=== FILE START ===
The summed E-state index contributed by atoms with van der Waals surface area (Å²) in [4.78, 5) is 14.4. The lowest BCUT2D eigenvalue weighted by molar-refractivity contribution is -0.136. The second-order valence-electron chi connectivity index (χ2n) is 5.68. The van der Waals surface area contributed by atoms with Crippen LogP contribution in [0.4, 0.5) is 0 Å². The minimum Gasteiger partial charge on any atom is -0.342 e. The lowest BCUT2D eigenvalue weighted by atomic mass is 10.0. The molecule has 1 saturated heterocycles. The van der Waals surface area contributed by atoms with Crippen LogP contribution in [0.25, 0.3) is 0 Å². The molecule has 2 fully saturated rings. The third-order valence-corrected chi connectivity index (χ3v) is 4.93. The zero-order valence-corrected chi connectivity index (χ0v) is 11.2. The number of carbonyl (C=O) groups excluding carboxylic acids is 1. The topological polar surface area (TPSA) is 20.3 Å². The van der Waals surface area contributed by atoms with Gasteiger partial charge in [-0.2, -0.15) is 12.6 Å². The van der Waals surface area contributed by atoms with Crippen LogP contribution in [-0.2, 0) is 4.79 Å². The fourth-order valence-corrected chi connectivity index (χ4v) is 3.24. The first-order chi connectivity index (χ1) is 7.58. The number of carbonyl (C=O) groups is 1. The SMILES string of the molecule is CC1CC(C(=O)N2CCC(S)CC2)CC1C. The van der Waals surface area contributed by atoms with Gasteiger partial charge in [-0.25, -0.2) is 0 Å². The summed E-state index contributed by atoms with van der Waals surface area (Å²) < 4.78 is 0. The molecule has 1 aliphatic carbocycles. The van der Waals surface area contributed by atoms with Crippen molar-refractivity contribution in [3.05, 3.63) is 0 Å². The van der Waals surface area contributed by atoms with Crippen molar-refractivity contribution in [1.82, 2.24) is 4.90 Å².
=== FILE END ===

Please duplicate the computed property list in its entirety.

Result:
The summed E-state index contributed by atoms with van der Waals surface area (Å²) in [4.78, 5) is 14.4. The lowest BCUT2D eigenvalue weighted by molar-refractivity contribution is -0.136. The second-order valence-electron chi connectivity index (χ2n) is 5.68. The van der Waals surface area contributed by atoms with Crippen LogP contribution in [0.4, 0.5) is 0 Å². The minimum Gasteiger partial charge on any atom is -0.342 e. The lowest BCUT2D eigenvalue weighted by atomic mass is 10.0. The molecule has 1 saturated heterocycles. The van der Waals surface area contributed by atoms with Crippen LogP contribution in [0.25, 0.3) is 0 Å². The molecule has 2 fully saturated rings. The third-order valence-corrected chi connectivity index (χ3v) is 4.93. The zero-order valence-corrected chi connectivity index (χ0v) is 11.2. The number of carbonyl (C=O) groups excluding carboxylic acids is 1. The topological polar surface area (TPSA) is 20.3 Å². The van der Waals surface area contributed by atoms with Gasteiger partial charge in [-0.2, -0.15) is 12.6 Å². The van der Waals surface area contributed by atoms with Crippen LogP contribution in [-0.2, 0) is 4.79 Å². The fourth-order valence-corrected chi connectivity index (χ4v) is 3.24. The first-order chi connectivity index (χ1) is 7.58. The number of carbonyl (C=O) groups is 1. The SMILES string of the molecule is CC1CC(C(=O)N2CCC(S)CC2)CC1C. The van der Waals surface area contributed by atoms with Gasteiger partial charge in [-0.25, -0.2) is 0 Å². The summed E-state index contributed by atoms with van der Waals surface area (Å²) < 4.78 is 0. The molecule has 1 aliphatic carbocycles. The van der Waals surface area contributed by atoms with Crippen molar-refractivity contribution in [3.05, 3.63) is 0 Å². The van der Waals surface area contributed by atoms with Crippen molar-refractivity contribution in [1.82, 2.24) is 4.90 Å².